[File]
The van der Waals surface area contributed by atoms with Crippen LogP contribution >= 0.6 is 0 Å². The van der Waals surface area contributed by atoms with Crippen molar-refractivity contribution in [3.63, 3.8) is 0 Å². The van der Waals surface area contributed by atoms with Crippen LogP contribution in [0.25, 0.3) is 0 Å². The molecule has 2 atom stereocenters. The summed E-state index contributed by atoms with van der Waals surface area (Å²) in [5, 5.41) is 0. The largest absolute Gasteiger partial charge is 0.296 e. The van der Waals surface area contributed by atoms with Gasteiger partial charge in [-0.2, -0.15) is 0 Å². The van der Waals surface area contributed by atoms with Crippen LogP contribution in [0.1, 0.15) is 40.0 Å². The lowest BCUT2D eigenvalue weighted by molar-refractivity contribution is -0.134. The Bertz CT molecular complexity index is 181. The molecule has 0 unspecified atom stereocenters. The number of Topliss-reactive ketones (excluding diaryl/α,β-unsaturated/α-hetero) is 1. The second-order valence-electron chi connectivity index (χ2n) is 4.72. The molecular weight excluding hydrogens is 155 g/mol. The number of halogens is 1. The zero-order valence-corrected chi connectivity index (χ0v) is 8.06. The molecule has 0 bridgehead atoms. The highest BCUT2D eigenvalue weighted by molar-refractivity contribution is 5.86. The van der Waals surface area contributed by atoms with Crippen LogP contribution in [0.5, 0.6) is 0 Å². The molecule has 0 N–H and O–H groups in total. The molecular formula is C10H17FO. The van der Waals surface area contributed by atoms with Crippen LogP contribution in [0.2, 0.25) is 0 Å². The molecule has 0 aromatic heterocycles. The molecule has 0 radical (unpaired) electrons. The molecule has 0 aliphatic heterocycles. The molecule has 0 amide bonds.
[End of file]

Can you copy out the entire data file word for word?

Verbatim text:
The van der Waals surface area contributed by atoms with Crippen LogP contribution >= 0.6 is 0 Å². The van der Waals surface area contributed by atoms with Crippen molar-refractivity contribution in [3.63, 3.8) is 0 Å². The van der Waals surface area contributed by atoms with Crippen LogP contribution in [0.25, 0.3) is 0 Å². The molecule has 2 atom stereocenters. The summed E-state index contributed by atoms with van der Waals surface area (Å²) in [5, 5.41) is 0. The largest absolute Gasteiger partial charge is 0.296 e. The van der Waals surface area contributed by atoms with Gasteiger partial charge in [-0.2, -0.15) is 0 Å². The van der Waals surface area contributed by atoms with Crippen LogP contribution in [0.1, 0.15) is 40.0 Å². The lowest BCUT2D eigenvalue weighted by molar-refractivity contribution is -0.134. The Bertz CT molecular complexity index is 181. The molecule has 0 unspecified atom stereocenters. The number of Topliss-reactive ketones (excluding diaryl/α,β-unsaturated/α-hetero) is 1. The second-order valence-electron chi connectivity index (χ2n) is 4.72. The molecular weight excluding hydrogens is 155 g/mol. The number of halogens is 1. The zero-order valence-corrected chi connectivity index (χ0v) is 8.06. The molecule has 0 bridgehead atoms. The highest BCUT2D eigenvalue weighted by molar-refractivity contribution is 5.86. The van der Waals surface area contributed by atoms with Crippen LogP contribution in [0.5, 0.6) is 0 Å². The molecule has 0 N–H and O–H groups in total. The molecular formula is C10H17FO. The van der Waals surface area contributed by atoms with Crippen LogP contribution in [0.2, 0.25) is 0 Å². The molecule has 0 aromatic heterocycles. The molecule has 0 radical (unpaired) electrons. The molecule has 0 aliphatic heterocycles. The molecule has 0 amide bonds.